In contrast to most commercial banks and financial institutions whose stringent requirements often discriminate poor people from borrowing money, the microfinance programs of the NGOs allow poor people to increase their purchasing power and to generate revenues through non-formal income generating enterprises or livelihood projects (Manasan, 2000) .

            In a report written for the Philippine Institute of Development Studies, the research arm of the country’s National Economic Development Authority agency, access to credit is an imperative instrument for poverty alleviation. As they stipulated, “it does not only provide the poor with capital for their livelihood, it can also help them in smoothing their consumption and income streams in times of crisis. Microcredit to the poor has come from two main sources: government-directed credit programs and private micro finance institutions.”

            While several doubts have been shed with regard to the methodological approaches employed by researches to measure the impacts of microfinance on poverty alleviation, the author of this terminal report is still convinced that microfinance indeed is an effective weapon to fight poverty. In fact, statistical reports and scientific inquiries have already been published recognizing the impacts of microfinance in helping the poor move out of poverty.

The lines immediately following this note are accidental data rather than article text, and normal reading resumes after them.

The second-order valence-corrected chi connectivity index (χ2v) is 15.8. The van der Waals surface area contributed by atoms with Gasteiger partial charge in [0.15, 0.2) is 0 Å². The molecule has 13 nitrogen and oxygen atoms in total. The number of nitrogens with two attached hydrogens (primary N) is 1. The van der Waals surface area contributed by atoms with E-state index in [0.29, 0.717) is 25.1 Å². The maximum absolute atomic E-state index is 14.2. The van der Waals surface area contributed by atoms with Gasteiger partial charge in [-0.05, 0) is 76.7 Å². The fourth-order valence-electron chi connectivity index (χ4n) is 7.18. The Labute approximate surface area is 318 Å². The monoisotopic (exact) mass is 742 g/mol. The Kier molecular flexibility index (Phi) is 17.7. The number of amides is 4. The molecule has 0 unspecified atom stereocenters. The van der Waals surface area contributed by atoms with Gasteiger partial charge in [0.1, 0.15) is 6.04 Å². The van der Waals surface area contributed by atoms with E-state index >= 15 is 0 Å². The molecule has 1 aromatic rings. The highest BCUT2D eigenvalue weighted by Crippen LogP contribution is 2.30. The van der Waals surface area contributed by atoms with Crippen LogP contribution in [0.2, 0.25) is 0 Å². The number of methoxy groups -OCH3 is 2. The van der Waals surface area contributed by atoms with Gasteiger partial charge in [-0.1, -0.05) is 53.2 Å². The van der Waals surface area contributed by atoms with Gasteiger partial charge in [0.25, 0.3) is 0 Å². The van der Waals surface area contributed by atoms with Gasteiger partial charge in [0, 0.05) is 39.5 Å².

Like the studies presented in literature review [e.g. Mainsah et. al. (2004), Pitt, Khandker, and Cartwright (2003, 1998), Fairley (1998), Hossain (1998), Khandler (2005), Dunn and Arbuckle (2001), Tood (1996), Alexander (2001), and Barnes, Gaile, and Kimbobo (2001) ], other quantitative studies [not mentioned in the review of literature] have indeed similarly showed the success of microfinancing in mathematical terms which will be discussed in the paragraphs below as evidences to corroborate the claims of the other studies previously mentioned in the literature review.

            For instance, the Grameen Bank has already put up a mechanism to measure the impacts of their programs on the lives of the poor using a ten-point indicator namely increase in income, improved house structure, access to water, access to education, access to loan, ownership of sanitary latrine, adequate clothing, ownership of mosquito nets, additional income, absence of hunger, and improved health conditions.